UNSW Canberra academic chairs development of new global work health and safety standard

  • UNSW Canberra academic chairs development of new global work health and safety standard
25.09.18

An international project working group, appointed by the Global Sustainability Standards Board and chaired by UNSW Canberra Senior Lecturer Dr Sharron O’Neill, has significantly revised the Global Reporting Initiative’s international occupational health and safety reporting standard.

The new standard has been released publicly ahead of its official launch at the Europe Health Forum next week.

Dr Sharron O’Neill will present the key changes to a national audience at this week’s Safety Forum, cohosted by the Safety Institute of Australia and MyOSH.

The project team was tasked with revising the workplace health and safety (WHS) standard for the GRI, an international independent body that produces the world’s most trusted and widely used standards for sustainable reporting.

The standard, known as GRI403, represents leading best practice for measuring and reporting on occupational health and safety impacts. They are used by almost 7400 organisations, including 75 per cent of reports issued by the world’s largest 250 corporations and hundreds of Australian organisations; including companies, government departments, local councils and not for profit entitites.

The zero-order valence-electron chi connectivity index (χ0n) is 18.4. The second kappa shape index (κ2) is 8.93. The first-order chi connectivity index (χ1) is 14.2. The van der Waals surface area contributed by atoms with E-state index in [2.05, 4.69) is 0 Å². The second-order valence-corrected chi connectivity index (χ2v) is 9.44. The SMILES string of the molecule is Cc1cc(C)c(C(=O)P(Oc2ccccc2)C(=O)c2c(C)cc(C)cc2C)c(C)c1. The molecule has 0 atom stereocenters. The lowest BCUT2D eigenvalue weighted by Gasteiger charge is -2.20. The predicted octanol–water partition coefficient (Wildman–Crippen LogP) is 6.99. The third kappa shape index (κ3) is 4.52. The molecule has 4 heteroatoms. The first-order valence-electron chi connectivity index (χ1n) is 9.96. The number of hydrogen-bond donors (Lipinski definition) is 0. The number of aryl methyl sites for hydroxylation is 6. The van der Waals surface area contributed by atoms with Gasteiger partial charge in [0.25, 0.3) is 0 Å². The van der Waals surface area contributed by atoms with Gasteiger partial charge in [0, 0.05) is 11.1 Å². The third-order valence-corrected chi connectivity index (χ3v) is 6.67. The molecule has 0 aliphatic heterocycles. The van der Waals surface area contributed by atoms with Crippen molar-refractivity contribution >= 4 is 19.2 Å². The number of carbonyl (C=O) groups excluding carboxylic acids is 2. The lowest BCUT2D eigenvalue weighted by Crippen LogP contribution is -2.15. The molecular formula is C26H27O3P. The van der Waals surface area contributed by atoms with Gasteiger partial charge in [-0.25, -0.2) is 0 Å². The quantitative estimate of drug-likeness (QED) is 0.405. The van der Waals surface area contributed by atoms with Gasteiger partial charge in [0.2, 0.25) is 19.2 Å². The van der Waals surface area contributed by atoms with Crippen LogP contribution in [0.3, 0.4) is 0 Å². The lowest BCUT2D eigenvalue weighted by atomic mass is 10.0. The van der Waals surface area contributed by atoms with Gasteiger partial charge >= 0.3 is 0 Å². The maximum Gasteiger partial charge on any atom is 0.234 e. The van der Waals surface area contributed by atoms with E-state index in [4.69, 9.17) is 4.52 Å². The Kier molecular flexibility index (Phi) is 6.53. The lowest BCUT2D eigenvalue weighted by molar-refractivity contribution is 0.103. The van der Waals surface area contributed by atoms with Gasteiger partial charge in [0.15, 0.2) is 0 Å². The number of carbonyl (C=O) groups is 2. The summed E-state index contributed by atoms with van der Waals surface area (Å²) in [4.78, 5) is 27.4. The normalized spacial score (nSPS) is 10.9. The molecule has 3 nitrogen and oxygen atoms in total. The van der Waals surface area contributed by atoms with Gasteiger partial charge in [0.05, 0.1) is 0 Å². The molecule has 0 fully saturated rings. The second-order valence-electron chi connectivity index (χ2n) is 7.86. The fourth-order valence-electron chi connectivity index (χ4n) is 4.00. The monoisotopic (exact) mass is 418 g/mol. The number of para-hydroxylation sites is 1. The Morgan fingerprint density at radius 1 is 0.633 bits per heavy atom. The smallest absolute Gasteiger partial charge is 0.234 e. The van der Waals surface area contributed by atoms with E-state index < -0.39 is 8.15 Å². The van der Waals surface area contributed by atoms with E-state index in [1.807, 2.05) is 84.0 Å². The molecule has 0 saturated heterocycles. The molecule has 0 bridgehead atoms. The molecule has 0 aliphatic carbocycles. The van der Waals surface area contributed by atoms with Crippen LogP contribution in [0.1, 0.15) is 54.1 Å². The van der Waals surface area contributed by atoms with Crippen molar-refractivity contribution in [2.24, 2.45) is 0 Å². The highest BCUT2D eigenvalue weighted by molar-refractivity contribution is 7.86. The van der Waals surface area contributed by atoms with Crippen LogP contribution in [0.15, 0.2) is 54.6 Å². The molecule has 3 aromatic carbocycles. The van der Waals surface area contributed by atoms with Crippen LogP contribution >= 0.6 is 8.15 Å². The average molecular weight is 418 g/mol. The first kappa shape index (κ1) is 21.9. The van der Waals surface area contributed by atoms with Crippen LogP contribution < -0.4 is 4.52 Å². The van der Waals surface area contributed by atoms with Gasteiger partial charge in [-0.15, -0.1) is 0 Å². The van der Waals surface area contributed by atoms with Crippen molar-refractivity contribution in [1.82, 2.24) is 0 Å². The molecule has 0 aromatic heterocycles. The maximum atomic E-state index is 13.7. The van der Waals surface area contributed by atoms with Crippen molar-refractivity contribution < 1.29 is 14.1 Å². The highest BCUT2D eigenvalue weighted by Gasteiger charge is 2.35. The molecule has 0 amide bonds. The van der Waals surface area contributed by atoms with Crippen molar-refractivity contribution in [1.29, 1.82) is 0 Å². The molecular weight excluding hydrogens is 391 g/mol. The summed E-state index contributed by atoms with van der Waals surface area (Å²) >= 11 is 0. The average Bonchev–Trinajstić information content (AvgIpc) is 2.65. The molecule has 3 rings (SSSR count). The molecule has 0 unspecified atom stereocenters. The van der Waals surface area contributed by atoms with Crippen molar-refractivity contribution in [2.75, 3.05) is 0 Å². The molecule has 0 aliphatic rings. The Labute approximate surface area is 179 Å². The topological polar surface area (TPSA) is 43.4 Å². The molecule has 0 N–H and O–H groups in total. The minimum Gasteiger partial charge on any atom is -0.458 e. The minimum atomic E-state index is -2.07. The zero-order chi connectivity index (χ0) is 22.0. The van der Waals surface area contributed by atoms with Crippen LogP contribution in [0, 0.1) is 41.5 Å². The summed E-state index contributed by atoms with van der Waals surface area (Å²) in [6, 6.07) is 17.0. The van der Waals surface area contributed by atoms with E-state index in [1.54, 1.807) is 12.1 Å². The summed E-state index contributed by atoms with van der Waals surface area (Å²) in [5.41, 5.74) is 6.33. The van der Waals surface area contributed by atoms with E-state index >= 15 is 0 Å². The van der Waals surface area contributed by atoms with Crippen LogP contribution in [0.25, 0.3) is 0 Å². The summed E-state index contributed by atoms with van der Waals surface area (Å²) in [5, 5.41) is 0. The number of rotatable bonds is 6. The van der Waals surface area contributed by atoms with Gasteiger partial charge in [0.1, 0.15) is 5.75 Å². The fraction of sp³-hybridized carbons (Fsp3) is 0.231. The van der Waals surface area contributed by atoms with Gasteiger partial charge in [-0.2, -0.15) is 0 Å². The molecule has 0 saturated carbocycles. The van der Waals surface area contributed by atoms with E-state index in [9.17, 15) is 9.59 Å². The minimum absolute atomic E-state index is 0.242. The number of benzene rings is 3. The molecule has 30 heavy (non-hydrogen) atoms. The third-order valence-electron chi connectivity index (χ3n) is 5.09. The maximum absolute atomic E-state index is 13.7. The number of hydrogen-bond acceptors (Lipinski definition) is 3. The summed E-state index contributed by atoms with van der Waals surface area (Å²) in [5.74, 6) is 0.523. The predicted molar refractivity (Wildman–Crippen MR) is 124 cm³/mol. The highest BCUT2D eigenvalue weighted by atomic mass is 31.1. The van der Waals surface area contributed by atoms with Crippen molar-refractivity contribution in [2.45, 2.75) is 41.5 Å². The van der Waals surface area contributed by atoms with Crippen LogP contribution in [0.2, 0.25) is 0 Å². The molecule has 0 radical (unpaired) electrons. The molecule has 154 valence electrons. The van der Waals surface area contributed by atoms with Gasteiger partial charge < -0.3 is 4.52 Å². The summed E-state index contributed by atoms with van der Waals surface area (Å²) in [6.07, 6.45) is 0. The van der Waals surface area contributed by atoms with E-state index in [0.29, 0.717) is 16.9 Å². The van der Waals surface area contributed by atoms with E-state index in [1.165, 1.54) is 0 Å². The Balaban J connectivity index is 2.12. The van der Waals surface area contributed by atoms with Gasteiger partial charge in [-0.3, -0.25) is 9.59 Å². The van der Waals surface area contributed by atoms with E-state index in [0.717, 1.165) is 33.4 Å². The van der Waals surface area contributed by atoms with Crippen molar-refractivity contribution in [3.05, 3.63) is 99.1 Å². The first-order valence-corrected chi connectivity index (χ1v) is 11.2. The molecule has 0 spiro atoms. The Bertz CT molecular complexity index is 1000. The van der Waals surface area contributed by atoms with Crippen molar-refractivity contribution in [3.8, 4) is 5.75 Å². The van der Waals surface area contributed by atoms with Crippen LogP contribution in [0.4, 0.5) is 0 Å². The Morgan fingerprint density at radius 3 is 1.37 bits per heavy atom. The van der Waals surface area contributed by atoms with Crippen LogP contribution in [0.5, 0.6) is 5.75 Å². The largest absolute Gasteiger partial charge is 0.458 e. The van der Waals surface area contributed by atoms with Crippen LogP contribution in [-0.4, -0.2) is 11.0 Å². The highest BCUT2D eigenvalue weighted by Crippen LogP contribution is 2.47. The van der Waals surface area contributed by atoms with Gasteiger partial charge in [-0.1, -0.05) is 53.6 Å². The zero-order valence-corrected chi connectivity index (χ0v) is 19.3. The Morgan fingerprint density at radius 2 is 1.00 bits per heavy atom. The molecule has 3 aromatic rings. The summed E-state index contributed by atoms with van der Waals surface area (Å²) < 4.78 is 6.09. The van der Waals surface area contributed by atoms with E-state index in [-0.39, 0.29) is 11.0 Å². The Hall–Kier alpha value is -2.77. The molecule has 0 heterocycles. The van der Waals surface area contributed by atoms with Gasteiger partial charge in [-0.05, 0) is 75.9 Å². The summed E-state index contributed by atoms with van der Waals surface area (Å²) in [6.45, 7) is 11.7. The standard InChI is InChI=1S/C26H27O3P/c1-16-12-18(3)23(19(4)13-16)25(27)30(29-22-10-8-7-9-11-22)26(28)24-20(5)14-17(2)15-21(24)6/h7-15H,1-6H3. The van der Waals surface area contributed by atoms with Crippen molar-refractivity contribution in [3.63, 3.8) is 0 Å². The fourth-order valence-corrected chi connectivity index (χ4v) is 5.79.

Dr O’Neill says the revisions reflect recent developments in WHS management and reporting and complement the International Organization for Standardization’s new ISO45001 standard.

“The new standards align well with our harmonised WHS legislation and with the focus of organisations like the Australasian Reporting Awards,” Dr O’Neill says.

“Although it is a voluntary global reporting standard, the guidance it provides is relevant to anyone who includes work health and safety information in their annual report or sustainability report.”

The new standards were developed with an expert multi-stakeholder working group with representatives from labour, civil society, investors, business and international and governmental institutions.

Changes include a greater emphasis on hazards and the hierarchy of controls, and improved methodologies for calculating injury and illness data.

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